A nuclear localization signal in the matrix of spleen necrosis virus (SNV) does not allow efficient gene transfer into quiescent cells with SNV-derived vectors

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Abstract

A major limitation in gene therapy for vectors derived from Moloney murine leukemia virus (MLV) is that they only deliver genes into dividing cells. In this study, a careful comparison of spleen necrosis virus (SNV)-derived vectors with MLV and human immunodeficiency virus (HIV)-1 retroviral vectors indicated that SNV vectors can deliver genes 4-fold more efficiently than MLV vectors into aphidicolin-arrested cells, although at a 25-fold lower efficiency than HIV-1-derived vectors. Furthermore, the addition of a NLS in the SNV matrix (MA) that mimics the one located in HIV-1 MA did not increase the ability of SNV vectors to transfer genes into arrested cells. Also, we found that the RD114 envelope was able to pseudotype SNV viral particles in a very efficient manner. © 2005 Elsevier Inc. All rights reserved.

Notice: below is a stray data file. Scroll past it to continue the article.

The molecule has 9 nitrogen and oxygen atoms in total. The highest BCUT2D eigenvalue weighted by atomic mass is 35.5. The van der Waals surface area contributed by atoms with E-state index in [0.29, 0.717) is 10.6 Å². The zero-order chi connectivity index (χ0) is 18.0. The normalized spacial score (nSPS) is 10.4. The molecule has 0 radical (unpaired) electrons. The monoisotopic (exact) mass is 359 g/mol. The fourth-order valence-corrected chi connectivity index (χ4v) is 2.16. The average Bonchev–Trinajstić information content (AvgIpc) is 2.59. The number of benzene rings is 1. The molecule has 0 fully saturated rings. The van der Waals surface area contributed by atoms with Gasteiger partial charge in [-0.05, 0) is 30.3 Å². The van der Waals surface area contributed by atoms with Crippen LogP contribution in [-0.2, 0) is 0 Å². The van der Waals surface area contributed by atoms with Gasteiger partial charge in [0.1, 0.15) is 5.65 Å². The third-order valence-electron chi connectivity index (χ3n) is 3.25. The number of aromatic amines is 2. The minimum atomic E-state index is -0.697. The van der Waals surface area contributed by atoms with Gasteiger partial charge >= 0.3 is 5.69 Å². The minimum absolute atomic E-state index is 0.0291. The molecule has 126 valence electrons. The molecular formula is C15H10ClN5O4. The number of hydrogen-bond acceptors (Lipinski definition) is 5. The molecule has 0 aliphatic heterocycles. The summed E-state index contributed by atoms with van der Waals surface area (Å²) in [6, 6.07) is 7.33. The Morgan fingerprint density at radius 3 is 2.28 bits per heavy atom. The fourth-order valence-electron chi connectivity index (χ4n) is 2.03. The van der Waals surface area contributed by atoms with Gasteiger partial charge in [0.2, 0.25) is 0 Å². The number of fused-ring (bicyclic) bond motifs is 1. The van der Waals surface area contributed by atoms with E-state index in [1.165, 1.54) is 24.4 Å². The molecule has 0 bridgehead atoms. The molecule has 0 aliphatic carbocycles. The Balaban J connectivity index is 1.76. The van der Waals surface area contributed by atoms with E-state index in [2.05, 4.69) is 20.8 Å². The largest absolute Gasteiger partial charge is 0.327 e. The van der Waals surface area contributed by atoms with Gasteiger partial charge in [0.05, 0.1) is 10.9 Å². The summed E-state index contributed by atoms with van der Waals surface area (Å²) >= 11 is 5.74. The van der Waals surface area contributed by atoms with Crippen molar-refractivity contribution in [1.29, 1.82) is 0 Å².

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Caron, M. C., & Caruso, M. (2005). A nuclear localization signal in the matrix of spleen necrosis virus (SNV) does not allow efficient gene transfer into quiescent cells with SNV-derived vectors. Virology, 338(2), 292–296. https://doi.org/10.1016/j.virol.2005.05.024

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